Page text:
The midterm elections are less than a week away, and that means that ensuring the integrity of the electoral process is more important than ever.
If Americans cannot say with certainty that their votes will be counted, that the process is free of fraud, and the outcome is valid, what incentive do they have to turn out in the first place?
Unfortunately, the latest news on the election integrity front is less than inspiring.
In August, the Justice Department announced it was prosecuting 19 foreign nationals for illegally voting in North Carolina—some of them in multiple elections. Those prosecutions are ongoing.
A month later, Californians learned—just weeks before a tremendously consequential election—that a “processing error” had led to 1,500 people being improperly registered to vote in their state, including at least one noncitizen.
Unbelievably, this is only the latest in a series of snafus that have plagued the state’s new “motor voter” law. Earlier this year, the state Department of Motor Vehicles botched 23,000 registrations and double-registered potentially tens of thousands more.
Just this week, The Heritage Foundation has added 20 new cases to its online election-fraud database, which now documents 1,165 proven cases of election fraud spanning 47 states. And 1,011 of these cases resulted in criminal convictions.
The new entries run the election fraud gamut, but voters heading to the polls may find one from Philadelphia particularly disturbing.
The members of the election board responsible for administering polling station 43-7 during a March 2017 special election abused their authority to deny voters an opportunity to freely cast their ballots.
According to Pennsylvania Attorney General Josh Shapiro, Calvin Mattox, Wallace Hill, Thurman George, and Dolores Shaw employed “harassment and intimidation against voters who wanted to vote for candidates of their choice—but not the candidate being pushed by the city’s Democratic Party machine.”
Mattox, Hill, and George pleaded guilty to various election law violations and received probated sentences and a loss of their voting rights. Shaw received an accelerated rehabilitative disposition for “compromising the local election board.”
Meanwhile, in Illinois an entire family—Calvin Borders Jr.; his son, Calvin Borders III; his daughter, Candace; and the son’s girlfriend, Janie Walker—registered to vote using a vacant lot on Jefferson Street in Brooklyn, Illinois. None lived in the city.
The two men pleaded guilty to perjury, while Candice Borders and Walker pleaded guilty to forgery. The Borders were sentenced to probation, and Walker is awaiting sentencing later this year.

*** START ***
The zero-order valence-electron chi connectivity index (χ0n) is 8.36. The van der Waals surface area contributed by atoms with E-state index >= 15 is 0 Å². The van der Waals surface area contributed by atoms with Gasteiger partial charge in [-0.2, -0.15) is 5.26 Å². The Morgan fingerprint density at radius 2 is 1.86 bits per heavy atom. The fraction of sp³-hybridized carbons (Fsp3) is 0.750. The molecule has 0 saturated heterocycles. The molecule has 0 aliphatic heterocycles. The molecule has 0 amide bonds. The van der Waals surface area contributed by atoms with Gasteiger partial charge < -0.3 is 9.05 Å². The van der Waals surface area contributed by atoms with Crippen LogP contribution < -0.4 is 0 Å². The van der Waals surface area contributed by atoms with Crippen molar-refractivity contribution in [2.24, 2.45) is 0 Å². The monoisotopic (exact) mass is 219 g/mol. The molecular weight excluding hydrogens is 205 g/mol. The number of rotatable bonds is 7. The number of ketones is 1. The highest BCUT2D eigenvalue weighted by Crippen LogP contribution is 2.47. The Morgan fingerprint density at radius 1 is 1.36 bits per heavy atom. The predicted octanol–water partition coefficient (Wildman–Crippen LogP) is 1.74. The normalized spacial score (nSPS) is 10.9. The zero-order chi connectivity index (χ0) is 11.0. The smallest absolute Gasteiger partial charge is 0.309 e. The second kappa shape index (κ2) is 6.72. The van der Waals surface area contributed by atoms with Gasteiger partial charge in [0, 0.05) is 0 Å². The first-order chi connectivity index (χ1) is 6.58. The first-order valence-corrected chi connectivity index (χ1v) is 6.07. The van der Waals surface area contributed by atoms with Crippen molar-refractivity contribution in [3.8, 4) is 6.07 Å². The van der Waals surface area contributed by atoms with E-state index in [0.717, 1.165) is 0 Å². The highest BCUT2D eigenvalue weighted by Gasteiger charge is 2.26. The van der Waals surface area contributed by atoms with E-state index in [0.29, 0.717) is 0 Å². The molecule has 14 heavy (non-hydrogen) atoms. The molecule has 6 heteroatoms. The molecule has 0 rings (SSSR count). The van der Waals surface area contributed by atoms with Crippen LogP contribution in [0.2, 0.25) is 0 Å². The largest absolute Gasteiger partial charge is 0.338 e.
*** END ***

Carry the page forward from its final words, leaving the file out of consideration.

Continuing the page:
In one case of double voting, Jeffrey Hartman, a resident of Westminster, Maryland, illegally registered to vote in both Maryland and Morgan County, West Virginia, and on nine different occasions since 2006 cast ballots in both states.
Hartman pleaded guilty in West Virginia to illegal voting and was given a suspended 30-day jail sentence, was put on probation for one year, and ordered to pay a $100 fine and court costs.
These are just a handful of the more colorful cases from Heritage’s database, which is itself likely only the tip of the election fraud iceberg.
Simply put, the full scope of fraud in U.S. elections is unknown, and many states do not have in place the policies and procedures to detect and deter voter fraud.
Yet efforts at studying the problem, such as President Donald Trump’s thwarted Presidential Commission on Election Integrity, or proactively addressing the issue, like Ohio’s move to clean up voter rolls riddled with errors, are vigorously attacked and opposed by liberal activists and politicians.
They have spent years insisting, despite mounting, incontrovertible evidence—to say nothing of common sense—that election fraud is nonexistent. They claim that “election integrity” is a smokescreen designed to conceal efforts at suppression and disenfranchisement.
What they ignore, or more accurately, seek to bury, are the inconvenient facts that dispel these narratives. Participation rates have increased in states that have adopted voter identification laws.
When states do pass photo identification requirements, they include provisions that ensure that anyone without an acceptable ID can get one for free.
Opponents of election integrity also want to deflect attention away from the broad popularity of the measures they attack. Voter ID, for example, is so uncontroversial that even in our bitterly divided era, a Rasmussen poll found that 70 percent of likely voters favor it.
They also want to deflect attention away from the bitter truth that each illegal ballot that is cast essentially disenfranchises a lawful voter. That is something no American should tolerate.
With elections, the process matters at least as much as the outcome, and Americans deserve a process they can trust.